By Kelly Schlicht
LITTLE CHUTE, Wis. (WLUK/CNN) - The waterboy of a Wisconsin high school football team got the chance to realize a dream when the senior suited up for his first and last game. But the camaraderie didn't end there.
Number 14 for the Little Chute Mustangs strode out with the confidence of a seasoned veteran Friday night. And while he's served up Gatorade on the side lines for years, it was senior Noah VanVooren's first time ever in pads and a helmet.
"It feels pretty good. I am a big senior now. I'm so happy. My parents are here today and I have a big night tonight?" said VanVooren.
VanVooren has Down syndrome. Yet on this field, he's always been one of the guys.
"He's always positive. Walking down the sideline he'll pat you on the back and say you're doing a great job," said fullback Chet Pereenboom.
His teammates said they wanted to repay him. So they and the whole town had an even bigger surprise waiting for VanVooren on the chilly October night.
As the clock ticked down in the fourth quarter of a blowout win, the final home game came to a close, but there came time for just one more play. It was VanVooren's turn to take the ball.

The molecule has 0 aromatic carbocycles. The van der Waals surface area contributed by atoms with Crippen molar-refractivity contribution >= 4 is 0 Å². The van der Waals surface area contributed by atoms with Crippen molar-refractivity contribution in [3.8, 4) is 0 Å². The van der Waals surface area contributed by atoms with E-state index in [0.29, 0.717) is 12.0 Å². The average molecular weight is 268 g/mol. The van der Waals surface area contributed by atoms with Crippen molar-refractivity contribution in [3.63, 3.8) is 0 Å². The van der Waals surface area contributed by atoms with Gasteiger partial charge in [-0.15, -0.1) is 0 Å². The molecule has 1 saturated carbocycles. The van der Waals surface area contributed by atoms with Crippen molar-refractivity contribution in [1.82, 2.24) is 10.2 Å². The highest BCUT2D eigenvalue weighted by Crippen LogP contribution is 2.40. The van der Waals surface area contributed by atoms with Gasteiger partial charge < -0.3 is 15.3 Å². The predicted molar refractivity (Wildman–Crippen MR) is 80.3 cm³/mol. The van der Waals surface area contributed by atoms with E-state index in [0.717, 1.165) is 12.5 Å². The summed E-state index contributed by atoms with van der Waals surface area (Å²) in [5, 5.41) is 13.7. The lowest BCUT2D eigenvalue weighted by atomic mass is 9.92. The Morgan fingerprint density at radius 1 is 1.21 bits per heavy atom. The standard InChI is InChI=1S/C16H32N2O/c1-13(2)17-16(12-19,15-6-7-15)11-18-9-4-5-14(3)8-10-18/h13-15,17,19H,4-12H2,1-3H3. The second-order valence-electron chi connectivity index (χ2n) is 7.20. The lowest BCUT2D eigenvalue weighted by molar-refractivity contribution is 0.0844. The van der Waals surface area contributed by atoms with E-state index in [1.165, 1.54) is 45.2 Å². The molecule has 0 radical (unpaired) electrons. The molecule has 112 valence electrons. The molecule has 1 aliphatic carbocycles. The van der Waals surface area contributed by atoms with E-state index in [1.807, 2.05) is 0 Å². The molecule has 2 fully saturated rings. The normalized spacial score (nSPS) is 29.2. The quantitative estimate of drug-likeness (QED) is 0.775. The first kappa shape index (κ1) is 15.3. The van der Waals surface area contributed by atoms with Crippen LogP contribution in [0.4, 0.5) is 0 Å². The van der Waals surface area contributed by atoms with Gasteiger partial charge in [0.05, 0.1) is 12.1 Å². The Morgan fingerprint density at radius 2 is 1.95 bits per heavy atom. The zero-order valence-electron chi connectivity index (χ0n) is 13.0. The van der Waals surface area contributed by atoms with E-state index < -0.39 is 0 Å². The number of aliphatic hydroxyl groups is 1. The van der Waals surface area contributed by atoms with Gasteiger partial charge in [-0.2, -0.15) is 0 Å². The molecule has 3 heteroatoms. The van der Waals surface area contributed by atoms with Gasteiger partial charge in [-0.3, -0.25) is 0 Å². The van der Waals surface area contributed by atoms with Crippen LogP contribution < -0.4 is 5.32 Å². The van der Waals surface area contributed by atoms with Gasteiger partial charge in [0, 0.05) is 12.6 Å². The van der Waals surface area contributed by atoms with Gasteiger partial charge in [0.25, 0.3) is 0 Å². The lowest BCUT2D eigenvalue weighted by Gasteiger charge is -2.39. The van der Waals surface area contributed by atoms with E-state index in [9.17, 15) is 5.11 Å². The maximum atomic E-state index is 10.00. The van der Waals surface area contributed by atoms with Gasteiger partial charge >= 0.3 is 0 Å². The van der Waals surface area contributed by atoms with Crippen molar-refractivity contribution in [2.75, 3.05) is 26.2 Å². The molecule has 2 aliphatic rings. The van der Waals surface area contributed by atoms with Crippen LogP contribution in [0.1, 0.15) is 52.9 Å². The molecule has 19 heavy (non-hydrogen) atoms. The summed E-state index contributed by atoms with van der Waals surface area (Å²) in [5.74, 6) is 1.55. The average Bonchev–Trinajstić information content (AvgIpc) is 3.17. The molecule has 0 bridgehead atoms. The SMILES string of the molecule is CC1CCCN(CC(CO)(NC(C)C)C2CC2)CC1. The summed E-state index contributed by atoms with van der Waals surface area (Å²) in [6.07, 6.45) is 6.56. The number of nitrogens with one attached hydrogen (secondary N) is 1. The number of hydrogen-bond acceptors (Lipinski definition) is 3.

The Clintonville Truckers let him through, and away ran number 14, flanked by his teammates, down the field, all the way into the end zone. It was his first touchdown.
As the crowd erupted, many were visibly moved by the sportsmanship. None more than VanVooren's parents, Kara and Todd.
"He was born 18 years ago, and the doctors told us he would never be able to walk, talk, or do anything. And then to see him 18 years later, it's amazing. It's amazing. And to have a community as Little Chute to back him up and to love him the way they do, is breathtaking. You can't put it in words. You really can't," said Todd VanVooren.
For it turns out, the young man who first suited up in his very last game, had always been the MVP in their hearts.